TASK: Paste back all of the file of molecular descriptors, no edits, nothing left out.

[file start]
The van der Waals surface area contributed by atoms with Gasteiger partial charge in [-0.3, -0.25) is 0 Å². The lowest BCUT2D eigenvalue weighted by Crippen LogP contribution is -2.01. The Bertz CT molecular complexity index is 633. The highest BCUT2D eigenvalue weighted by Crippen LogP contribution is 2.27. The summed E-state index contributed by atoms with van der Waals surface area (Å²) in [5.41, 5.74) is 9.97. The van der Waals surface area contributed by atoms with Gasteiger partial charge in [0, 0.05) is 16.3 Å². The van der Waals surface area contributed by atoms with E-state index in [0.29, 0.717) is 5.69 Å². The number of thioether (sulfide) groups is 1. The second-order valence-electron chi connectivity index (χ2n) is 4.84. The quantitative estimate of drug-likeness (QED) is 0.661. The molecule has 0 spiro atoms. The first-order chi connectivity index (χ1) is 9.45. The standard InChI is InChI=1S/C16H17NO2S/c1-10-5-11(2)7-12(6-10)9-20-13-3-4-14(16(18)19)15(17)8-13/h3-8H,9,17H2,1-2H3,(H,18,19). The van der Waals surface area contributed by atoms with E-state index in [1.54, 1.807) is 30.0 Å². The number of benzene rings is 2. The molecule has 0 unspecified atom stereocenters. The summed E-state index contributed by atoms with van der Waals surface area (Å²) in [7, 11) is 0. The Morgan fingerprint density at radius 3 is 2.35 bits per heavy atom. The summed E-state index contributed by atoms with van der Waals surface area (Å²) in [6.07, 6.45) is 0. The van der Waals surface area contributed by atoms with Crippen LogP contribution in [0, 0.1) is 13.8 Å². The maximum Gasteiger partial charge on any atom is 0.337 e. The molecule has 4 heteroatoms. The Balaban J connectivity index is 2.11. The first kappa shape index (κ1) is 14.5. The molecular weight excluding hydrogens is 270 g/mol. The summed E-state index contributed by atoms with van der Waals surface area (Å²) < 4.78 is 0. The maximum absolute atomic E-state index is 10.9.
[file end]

The van der Waals surface area contributed by atoms with Gasteiger partial charge in [-0.3, -0.25) is 0 Å². The lowest BCUT2D eigenvalue weighted by Crippen LogP contribution is -2.01. The Bertz CT molecular complexity index is 633. The highest BCUT2D eigenvalue weighted by Crippen LogP contribution is 2.27. The summed E-state index contributed by atoms with van der Waals surface area (Å²) in [5.41, 5.74) is 9.97. The van der Waals surface area contributed by atoms with Gasteiger partial charge in [0, 0.05) is 16.3 Å². The van der Waals surface area contributed by atoms with E-state index in [0.29, 0.717) is 5.69 Å². The number of thioether (sulfide) groups is 1. The second-order valence-electron chi connectivity index (χ2n) is 4.84. The quantitative estimate of drug-likeness (QED) is 0.661. The molecule has 0 spiro atoms. The first-order chi connectivity index (χ1) is 9.45. The standard InChI is InChI=1S/C16H17NO2S/c1-10-5-11(2)7-12(6-10)9-20-13-3-4-14(16(18)19)15(17)8-13/h3-8H,9,17H2,1-2H3,(H,18,19). The van der Waals surface area contributed by atoms with E-state index in [1.54, 1.807) is 30.0 Å². The number of benzene rings is 2. The molecule has 0 unspecified atom stereocenters. The summed E-state index contributed by atoms with van der Waals surface area (Å²) in [7, 11) is 0. The Morgan fingerprint density at radius 3 is 2.35 bits per heavy atom. The summed E-state index contributed by atoms with van der Waals surface area (Å²) in [6.07, 6.45) is 0. The van der Waals surface area contributed by atoms with Crippen LogP contribution in [0, 0.1) is 13.8 Å². The maximum Gasteiger partial charge on any atom is 0.337 e. The molecule has 4 heteroatoms. The Balaban J connectivity index is 2.11. The first kappa shape index (κ1) is 14.5. The molecular weight excluding hydrogens is 270 g/mol. The summed E-state index contributed by atoms with van der Waals surface area (Å²) < 4.78 is 0. The maximum absolute atomic E-state index is 10.9.